“For case managers, one of the biggest obstacles is the amount of paper work that’s involved any time you have contact or even do a collateral contact for a client, which takes away time that you could actually be spending with the client to help them with their behavior changes or education. When I first started this work twelve years ago, our intake page was probably four pages long. It was basic information, but it allowed me to be able to have clients just drop by if they wanted to, and I could sit and spend time with them. I could do home visits, go to see two or three patients a day, and keep up with the paper work. But it’s more like a business, where unless you have an appointment to see me, I really don’t have time, just so I can stay on top of the paper work that’s required these days”.

3) System issues related to HIV education

Eligibility for funded care

“- - - challenges caused by the restrictions of funding, caused by policies and procedures of working in a hospital environment.

We all talk about we want to meet the patients where they are, but we’re only allowed to do that if they qualify financially, and if they come in and do this and that”.

“- - - insurance is a barrier as well, and it all has to do with access to care.

If there’s a lapse in insurance or if their co-pays are so high, we’re gonna see the same thing; their disconnect from care, infrequent visits, infrequent opportunities to educate them - - “.

“Yeah there’s a whole group of patients who are falling through the cracks on the health safety net, the ones that earn a certain amount of money because they’re partially employed, and because the health safety net is not really going to be able to cover everything, They have a huge- up to 40%-deductible rate that they just get lost, and so the medical co-pays- even if ADAP is covering their prescription co-pays, could be $8000 for a person making $20,000 a year. Nobody’s ever going to be able to pay for that, and so they don’t go to any appointments. I mean, that’s a gap - - -”.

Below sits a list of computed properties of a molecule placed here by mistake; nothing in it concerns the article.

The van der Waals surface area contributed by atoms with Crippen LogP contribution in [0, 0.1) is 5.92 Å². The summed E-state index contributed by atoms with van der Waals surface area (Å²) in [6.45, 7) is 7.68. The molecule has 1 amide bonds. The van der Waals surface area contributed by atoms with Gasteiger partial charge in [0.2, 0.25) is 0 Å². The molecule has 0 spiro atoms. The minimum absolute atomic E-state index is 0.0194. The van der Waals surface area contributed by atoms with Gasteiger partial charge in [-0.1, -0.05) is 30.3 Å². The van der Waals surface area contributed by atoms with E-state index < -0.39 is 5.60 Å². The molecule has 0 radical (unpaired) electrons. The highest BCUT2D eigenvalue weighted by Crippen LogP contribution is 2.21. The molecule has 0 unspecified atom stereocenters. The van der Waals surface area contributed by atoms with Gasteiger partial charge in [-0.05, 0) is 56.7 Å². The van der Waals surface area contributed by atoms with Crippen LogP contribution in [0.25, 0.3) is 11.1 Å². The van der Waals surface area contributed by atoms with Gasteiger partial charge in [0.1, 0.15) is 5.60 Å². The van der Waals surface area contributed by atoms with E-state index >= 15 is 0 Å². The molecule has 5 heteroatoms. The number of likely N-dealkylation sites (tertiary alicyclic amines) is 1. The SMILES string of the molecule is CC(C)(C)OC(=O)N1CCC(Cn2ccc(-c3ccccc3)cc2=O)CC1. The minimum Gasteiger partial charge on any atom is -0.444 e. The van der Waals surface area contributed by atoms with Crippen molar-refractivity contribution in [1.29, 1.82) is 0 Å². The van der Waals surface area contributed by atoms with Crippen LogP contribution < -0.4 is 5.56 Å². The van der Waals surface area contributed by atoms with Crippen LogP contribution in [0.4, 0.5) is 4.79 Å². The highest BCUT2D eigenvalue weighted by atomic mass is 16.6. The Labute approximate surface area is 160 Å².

“I have patients who have started to feel better on their ARV’s and “O.K. I want to go back to work” and then when they go
back to work, then “Oh, that’s actually not cost-effective. It’s better for me to be unemployed to be able to receive the care I need to take care of the things I need” and just, financially, which is crazy”.

“- - - the contractors will take the  clients to complete a tender in (locale).  The next thing the client will be telling him I am supposed to come for a check up on such a date. He will promise that he will bring the client back, only for him to come stay in (locale) and that one will be defaulting for some months”.

Systems level literacy assumptions

“I think a lot of written materials are great for people who can read, but a lot of times the literacy level of them is extremely
complicated, or they’re not in multiple languages - - -“.

“I think language has to come back up - - - not having access to some of the materials or the interpreters that you might need, sometimes that could be huge. That would be my magic wand, having the interpreter for every language there ever was. My health center is very good in regards to having access to interpreters. But there are a few, a few languages that we cannot get and I always wonder. So we’re using family members or whatever and then I’m always wondering “What do they really understand” or “What they really think is going on” ‘cause you don’t know”.

Provider approaches

Approaches used by the PCTM to confront these challenges are varied but included the following: appraising readiness to learn, meeting the client where they’re at, the use of non-verbal cues, your plan of care, teach-back, provider-outreach, research nurse time, learning from other professionals.

Appraising readiness to learn

“I think that what I find is that HIV is not their biggest problem. And they’re dealing with so many other problems that this is
just one more thing that they’ll deal with later”.

“- - - they leave and come back later is important because sometimes people aren’t ready. And we will see it will take ten admissions before they are ready to talk about anything. Or sometimes I remember there’ll be a patient who - - -hated me, and we just didn’t get along and then he would come back later and he recognized me but he couldn’t remember if he hated me or loved me - - and I just - - pretended we had been friends, so then we got along great. Now he’s housed and doing well. So I think that’s how you do it. You just have to go on their time and not rush things”.

Meeting them where they’re at

“On a very individual basis, I work to identify how best they like to learn, I think that’s always part of the conversation”.